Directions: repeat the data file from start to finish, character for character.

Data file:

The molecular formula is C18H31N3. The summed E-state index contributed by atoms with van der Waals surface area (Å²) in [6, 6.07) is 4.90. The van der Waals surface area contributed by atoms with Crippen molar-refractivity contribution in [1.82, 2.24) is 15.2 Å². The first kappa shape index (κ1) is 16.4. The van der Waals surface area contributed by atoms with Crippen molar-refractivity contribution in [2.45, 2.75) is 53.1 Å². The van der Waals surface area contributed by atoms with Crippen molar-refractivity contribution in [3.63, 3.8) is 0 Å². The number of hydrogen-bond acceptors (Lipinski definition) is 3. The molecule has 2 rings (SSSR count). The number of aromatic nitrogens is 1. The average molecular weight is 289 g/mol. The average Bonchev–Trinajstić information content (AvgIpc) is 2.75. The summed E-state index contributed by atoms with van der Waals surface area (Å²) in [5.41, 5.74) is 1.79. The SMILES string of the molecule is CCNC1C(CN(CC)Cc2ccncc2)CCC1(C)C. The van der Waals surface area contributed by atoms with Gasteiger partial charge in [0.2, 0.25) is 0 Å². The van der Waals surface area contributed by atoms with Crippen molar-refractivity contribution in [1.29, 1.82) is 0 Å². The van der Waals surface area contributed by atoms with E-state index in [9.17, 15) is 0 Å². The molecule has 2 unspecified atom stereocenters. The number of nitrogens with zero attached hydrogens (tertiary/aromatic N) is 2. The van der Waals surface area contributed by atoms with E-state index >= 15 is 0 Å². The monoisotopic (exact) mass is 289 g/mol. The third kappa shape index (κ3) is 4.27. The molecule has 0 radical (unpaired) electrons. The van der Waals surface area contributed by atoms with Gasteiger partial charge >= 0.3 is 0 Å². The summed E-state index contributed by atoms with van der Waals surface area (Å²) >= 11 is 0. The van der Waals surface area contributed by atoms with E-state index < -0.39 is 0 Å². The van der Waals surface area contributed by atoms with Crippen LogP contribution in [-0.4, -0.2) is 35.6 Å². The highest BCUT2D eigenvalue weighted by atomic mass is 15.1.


The molecular formula is C18H31N3. The summed E-state index contributed by atoms with van der Waals surface area (Å²) in [6, 6.07) is 4.90. The van der Waals surface area contributed by atoms with Crippen molar-refractivity contribution in [1.82, 2.24) is 15.2 Å². The first kappa shape index (κ1) is 16.4. The van der Waals surface area contributed by atoms with Crippen molar-refractivity contribution in [2.45, 2.75) is 53.1 Å². The van der Waals surface area contributed by atoms with Crippen molar-refractivity contribution in [3.63, 3.8) is 0 Å². The number of hydrogen-bond acceptors (Lipinski definition) is 3. The molecule has 2 rings (SSSR count). The number of aromatic nitrogens is 1. The average molecular weight is 289 g/mol. The average Bonchev–Trinajstić information content (AvgIpc) is 2.75. The summed E-state index contributed by atoms with van der Waals surface area (Å²) in [5.41, 5.74) is 1.79. The SMILES string of the molecule is CCNC1C(CN(CC)Cc2ccncc2)CCC1(C)C. The van der Waals surface area contributed by atoms with Gasteiger partial charge in [0.2, 0.25) is 0 Å². The van der Waals surface area contributed by atoms with Crippen molar-refractivity contribution in [1.29, 1.82) is 0 Å². The van der Waals surface area contributed by atoms with E-state index in [9.17, 15) is 0 Å². The molecule has 2 unspecified atom stereocenters. The number of nitrogens with zero attached hydrogens (tertiary/aromatic N) is 2. The van der Waals surface area contributed by atoms with E-state index >= 15 is 0 Å². The monoisotopic (exact) mass is 289 g/mol. The third kappa shape index (κ3) is 4.27. The molecule has 0 radical (unpaired) electrons. The van der Waals surface area contributed by atoms with Gasteiger partial charge >= 0.3 is 0 Å². The summed E-state index contributed by atoms with van der Waals surface area (Å²) >= 11 is 0. The van der Waals surface area contributed by atoms with E-state index < -0.39 is 0 Å². The van der Waals surface area contributed by atoms with Crippen LogP contribution in [-0.4, -0.2) is 35.6 Å². The highest BCUT2D eigenvalue weighted by atomic mass is 15.1.